That's because they typically don't have the big cash reserves that would help them deal with increases in the cost of doing business. It's especially true for businesses that depend on gasoline as an everyday expense.
For a moving company to move, the moving trucks need fuel, and even a small independent company like Remington Moving and Storage in Gardena uses a lot of fuel.
"We're filling up 4- to 5,000 gallons a week, so it's a pretty big deal for us," said Noah Davis of Remington Moving and Storage.
Davis said the recent spike in fuel costs has taken a bite of out his company's bottom line, increasing operating costs by at least 30 percent.
"Most companies do have a fuel surcharge. We have been really resisting to do that," Davis said.
Davis says it's an industry-wide issue, with moving companies finding new ways to cut costs.
"The only thing we can do is we manage our routes better," Davis said.
In Los Angeles, taxi cab drivers are independent contractors. That means drivers like Leon Slomovic pay for gas out of their own pocket.
"It's just sort of the straw that breaks the camel's back," Slomovic said.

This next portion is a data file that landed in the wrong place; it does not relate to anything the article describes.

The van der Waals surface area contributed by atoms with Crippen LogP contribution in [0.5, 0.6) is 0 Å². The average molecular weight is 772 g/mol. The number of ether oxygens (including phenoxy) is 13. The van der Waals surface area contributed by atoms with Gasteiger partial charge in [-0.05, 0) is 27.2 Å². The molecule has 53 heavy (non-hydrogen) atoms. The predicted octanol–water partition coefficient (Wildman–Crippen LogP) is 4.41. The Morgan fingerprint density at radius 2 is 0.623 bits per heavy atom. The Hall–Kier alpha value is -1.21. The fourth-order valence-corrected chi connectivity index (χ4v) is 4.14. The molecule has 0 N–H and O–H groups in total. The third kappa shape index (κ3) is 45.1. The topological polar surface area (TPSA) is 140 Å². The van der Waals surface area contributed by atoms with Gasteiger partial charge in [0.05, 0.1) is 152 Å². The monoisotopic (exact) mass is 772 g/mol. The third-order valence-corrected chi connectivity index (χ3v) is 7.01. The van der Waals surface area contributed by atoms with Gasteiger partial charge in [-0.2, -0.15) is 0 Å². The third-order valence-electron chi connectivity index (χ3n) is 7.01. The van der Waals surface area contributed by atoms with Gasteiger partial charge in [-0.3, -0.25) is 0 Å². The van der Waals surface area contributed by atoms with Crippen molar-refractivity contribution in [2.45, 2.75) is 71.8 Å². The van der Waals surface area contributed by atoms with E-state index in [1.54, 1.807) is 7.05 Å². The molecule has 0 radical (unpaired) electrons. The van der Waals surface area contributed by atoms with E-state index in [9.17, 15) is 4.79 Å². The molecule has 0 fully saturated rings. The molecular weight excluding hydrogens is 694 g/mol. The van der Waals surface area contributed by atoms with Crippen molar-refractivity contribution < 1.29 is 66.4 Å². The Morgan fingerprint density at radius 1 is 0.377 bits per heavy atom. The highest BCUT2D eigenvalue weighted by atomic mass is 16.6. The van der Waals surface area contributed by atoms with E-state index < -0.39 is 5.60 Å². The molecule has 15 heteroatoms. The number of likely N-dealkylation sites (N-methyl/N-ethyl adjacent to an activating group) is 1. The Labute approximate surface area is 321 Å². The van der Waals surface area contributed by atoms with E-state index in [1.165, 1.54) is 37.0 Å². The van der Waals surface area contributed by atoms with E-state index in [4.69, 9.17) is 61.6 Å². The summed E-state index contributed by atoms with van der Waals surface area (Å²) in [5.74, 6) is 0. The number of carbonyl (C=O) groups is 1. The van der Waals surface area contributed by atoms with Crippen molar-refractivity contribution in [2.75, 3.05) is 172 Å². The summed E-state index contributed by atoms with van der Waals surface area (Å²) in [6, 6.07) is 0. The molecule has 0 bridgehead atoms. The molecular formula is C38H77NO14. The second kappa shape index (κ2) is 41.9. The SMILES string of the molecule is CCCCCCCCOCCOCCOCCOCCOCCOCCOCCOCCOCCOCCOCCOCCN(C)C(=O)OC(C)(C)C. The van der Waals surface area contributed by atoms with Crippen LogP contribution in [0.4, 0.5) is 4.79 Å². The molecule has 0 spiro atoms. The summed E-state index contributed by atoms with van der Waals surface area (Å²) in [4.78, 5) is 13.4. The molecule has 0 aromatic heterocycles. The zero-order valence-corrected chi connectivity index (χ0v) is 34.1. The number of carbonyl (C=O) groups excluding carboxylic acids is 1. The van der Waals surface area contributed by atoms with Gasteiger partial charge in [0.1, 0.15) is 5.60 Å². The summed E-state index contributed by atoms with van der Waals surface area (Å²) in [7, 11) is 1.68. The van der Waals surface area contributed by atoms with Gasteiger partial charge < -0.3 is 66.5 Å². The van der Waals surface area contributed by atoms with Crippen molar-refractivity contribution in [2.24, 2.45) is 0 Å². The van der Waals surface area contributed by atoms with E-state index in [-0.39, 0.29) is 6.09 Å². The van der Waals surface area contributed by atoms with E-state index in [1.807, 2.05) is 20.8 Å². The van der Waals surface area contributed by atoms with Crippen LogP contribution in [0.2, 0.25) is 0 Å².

The rates for cab fares are set by the city, and the last rate increase was in 2008, when gas was about $3 a gallon.
Yet there are other local businessmen with a far different perspective. Greg Palmer, who runs a fire sprinkler testing company based in Burbank, said compared to fuel costs in his native England, Americans have it good.
"Gas is a tremendous bargain in America," Palmer said.
The Automobile Club says gas prices In Southern California have reached their highest levels in nine months, with no relief in sight. According to AAA, Wednesday's average in the Los Angeles-Long Beach area is $4.11 for a gallon of regular - that's a 3-cent jump in one day.